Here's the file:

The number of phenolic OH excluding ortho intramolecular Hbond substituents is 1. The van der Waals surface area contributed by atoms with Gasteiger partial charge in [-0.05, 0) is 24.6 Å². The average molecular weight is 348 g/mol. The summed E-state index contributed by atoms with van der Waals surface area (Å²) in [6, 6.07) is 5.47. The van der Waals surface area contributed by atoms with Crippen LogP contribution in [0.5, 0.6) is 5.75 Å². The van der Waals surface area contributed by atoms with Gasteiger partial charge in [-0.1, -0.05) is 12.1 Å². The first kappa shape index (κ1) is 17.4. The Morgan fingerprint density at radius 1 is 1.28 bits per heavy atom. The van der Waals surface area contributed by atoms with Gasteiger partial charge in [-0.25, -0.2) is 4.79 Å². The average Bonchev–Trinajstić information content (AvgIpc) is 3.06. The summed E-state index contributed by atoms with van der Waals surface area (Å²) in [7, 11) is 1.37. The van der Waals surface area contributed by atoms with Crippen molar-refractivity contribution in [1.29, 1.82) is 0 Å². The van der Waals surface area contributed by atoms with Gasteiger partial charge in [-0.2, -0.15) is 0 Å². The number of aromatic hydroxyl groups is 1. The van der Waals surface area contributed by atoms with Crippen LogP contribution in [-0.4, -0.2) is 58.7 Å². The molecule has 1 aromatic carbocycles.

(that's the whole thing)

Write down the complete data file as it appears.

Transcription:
The number of phenolic OH excluding ortho intramolecular Hbond substituents is 1. The van der Waals surface area contributed by atoms with Gasteiger partial charge in [-0.05, 0) is 24.6 Å². The average molecular weight is 348 g/mol. The summed E-state index contributed by atoms with van der Waals surface area (Å²) in [6, 6.07) is 5.47. The van der Waals surface area contributed by atoms with Crippen LogP contribution in [0.5, 0.6) is 5.75 Å². The van der Waals surface area contributed by atoms with Gasteiger partial charge in [-0.1, -0.05) is 12.1 Å². The first kappa shape index (κ1) is 17.4. The Morgan fingerprint density at radius 1 is 1.28 bits per heavy atom. The van der Waals surface area contributed by atoms with Gasteiger partial charge in [-0.25, -0.2) is 4.79 Å². The average Bonchev–Trinajstić information content (AvgIpc) is 3.06. The summed E-state index contributed by atoms with van der Waals surface area (Å²) in [7, 11) is 1.37. The van der Waals surface area contributed by atoms with Crippen molar-refractivity contribution in [1.29, 1.82) is 0 Å². The van der Waals surface area contributed by atoms with Gasteiger partial charge in [-0.2, -0.15) is 0 Å². The number of aromatic hydroxyl groups is 1. The van der Waals surface area contributed by atoms with Crippen LogP contribution in [-0.4, -0.2) is 58.7 Å². The molecule has 1 aromatic carbocycles.